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Hella Town reveals the profound impact of transportation improvements, systemic racism, and regional competition on Oakland’s built environment.
Often overshadowed by San Francisco, its larger and more glamorous twin, Oakland has a fascinating history of its own. From serving as a major transportation hub to forging a dynamic manufacturing sector, by the mid-twentieth century Oakland had become the urban center of the East Bay. Hella Town focuses on how political deals, economic schemes, and technological innovations fueled this emergence but also seeded the city’s postwar struggles.
Toward the turn of the millennium, as immigration from Latin America and East Asia increased, Oakland became one of the most diverse cities in the country. The city still grapples with the consequences of uneven class- and race-based development-amid-disruption. How do past decisions about where to locate highways or public transit, urban renewal districts or civic venues, parks or shopping centers, influence how Oaklanders live today? A history of Oakland’s buildings and landscapes, its booms and its busts, provides insight into its current conditions: an influx of new residents and businesses, skyrocketing housing costs, and a lingering chasm between the haves and have-nots.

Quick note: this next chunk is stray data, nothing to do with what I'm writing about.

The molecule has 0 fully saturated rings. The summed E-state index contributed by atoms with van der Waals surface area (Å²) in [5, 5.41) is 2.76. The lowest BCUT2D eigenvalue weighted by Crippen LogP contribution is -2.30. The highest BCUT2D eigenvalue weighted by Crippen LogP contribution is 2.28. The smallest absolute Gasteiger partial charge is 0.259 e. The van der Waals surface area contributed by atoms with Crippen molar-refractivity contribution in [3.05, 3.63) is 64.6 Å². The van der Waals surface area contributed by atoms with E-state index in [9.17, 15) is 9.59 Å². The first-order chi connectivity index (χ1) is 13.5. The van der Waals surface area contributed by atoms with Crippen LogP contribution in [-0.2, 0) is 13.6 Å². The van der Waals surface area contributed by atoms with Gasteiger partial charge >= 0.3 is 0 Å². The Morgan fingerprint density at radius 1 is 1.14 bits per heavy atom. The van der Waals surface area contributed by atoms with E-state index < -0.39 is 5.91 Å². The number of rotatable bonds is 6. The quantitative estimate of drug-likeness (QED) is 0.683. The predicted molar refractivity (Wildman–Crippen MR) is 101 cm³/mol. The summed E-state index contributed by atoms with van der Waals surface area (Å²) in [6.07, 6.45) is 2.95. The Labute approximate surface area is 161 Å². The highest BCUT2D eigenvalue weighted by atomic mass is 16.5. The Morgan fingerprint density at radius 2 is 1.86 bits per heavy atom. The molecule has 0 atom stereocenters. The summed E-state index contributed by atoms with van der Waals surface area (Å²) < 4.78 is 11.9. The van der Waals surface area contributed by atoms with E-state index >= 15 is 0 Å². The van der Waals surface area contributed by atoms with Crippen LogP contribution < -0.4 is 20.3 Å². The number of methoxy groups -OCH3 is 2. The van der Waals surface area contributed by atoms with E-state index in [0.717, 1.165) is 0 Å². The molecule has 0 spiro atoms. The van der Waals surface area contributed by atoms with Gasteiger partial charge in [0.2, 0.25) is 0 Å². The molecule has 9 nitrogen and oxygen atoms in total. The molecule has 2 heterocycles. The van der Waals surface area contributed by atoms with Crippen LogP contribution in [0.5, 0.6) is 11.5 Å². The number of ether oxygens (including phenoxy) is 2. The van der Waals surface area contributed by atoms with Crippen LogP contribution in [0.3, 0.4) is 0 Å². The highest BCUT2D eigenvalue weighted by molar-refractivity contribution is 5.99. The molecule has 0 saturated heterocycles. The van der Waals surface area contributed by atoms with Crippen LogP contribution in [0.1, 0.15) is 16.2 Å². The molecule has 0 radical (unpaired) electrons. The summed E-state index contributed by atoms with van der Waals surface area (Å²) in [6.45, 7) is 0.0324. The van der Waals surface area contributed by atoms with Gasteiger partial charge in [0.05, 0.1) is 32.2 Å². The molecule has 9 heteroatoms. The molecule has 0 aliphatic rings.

About the Author
Mitchell Schwarzer is Professor of Architectural and Urban History at the California College of the Arts, Oakland and San Francisco. His books include Architecture of the San Francisco Bay Area; Zoomscape: Architecture in Motion and Media; and German Architectural Theory and the Search for Modern Identity.
“Schwarzer’s biography of Oakland is a big book, an important book, a powerful book and an indispensable guide for anyone who wants to reform the city by any means necessary.”
"Noteworthy for several reasons, but one is its timeliness. Though Hella Town tells a familiar story — Oakland’s rise as an industrial hub, its fall to the failings of racism, its still-troubled resurgence — the lens through which it makes sense of that story provides insights about how cities come to be (and why they fail) that prove eerily relevant to those writing Oakland’s next act right now. . . . All who want Oakland’s story to read, ultimately, as something other than tragic — more a celebration of all that makes this place uniquely great — should be aware of what building big things (or not building them) can do. Among other things, Hella Town is an excellent education to that end."
— San Francisco Chronicle
"A sparkling new history filled with lessons for our present."
— SF Weekly